70 years ago: Chuck Yeager broke the sound barrier
Chuck Yeager became the first man to break the sound barrier 70-years ago today, 14 October 2017. He made the historic flight on 14 October 1947 flying an X-1 at Mach 1.07 at an altitude of 45,000ft (13,700m).
Aged just 24-years old at the time the record was set, the American pilot served as a private and mechanic in the US Army Air Force before enlisting in pilot training. Upon graduating, he became a P-51 fighter pilot.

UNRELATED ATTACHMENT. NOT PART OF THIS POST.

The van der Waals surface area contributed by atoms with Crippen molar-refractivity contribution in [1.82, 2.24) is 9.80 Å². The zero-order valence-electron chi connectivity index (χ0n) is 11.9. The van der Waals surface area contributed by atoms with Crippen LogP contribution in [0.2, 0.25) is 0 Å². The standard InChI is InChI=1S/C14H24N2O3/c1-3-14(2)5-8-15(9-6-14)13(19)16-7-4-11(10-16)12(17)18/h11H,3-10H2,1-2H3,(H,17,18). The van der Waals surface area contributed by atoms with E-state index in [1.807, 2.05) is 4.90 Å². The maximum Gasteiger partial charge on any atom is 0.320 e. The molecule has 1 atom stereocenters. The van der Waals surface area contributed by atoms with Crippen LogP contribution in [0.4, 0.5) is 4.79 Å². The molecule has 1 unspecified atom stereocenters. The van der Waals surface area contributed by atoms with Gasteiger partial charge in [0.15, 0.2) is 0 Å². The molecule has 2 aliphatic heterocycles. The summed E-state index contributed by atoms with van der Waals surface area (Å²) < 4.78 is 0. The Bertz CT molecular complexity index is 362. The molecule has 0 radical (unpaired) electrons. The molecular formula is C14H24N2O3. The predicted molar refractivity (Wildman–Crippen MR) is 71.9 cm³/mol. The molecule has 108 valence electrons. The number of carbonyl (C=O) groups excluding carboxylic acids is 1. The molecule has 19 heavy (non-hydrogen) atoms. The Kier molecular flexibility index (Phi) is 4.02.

After World War II he became a test pilot, testing many types of experimental aircraft. He later commanded fighter squadrons during the Vietnam War and was promoted to brigadier general. His service career lasted 34 years, from 1941-1975, and his flying career spanned 60 years.
Yeager broke the sound barrier in a Bell X-1, which he had named “Glamorous Glennis” after his wife. The flight took place above the Mojave Desert, California.
Highly decorated, Yeager was inducted into the National Aviation Hall of Fame. In 1975 the US Congress awarded him a silver medal in recognition of the risks he took to break the sound barrier. President General Ford presented Yeager with the medal in a ceremony held at the White House on 8 December 1976.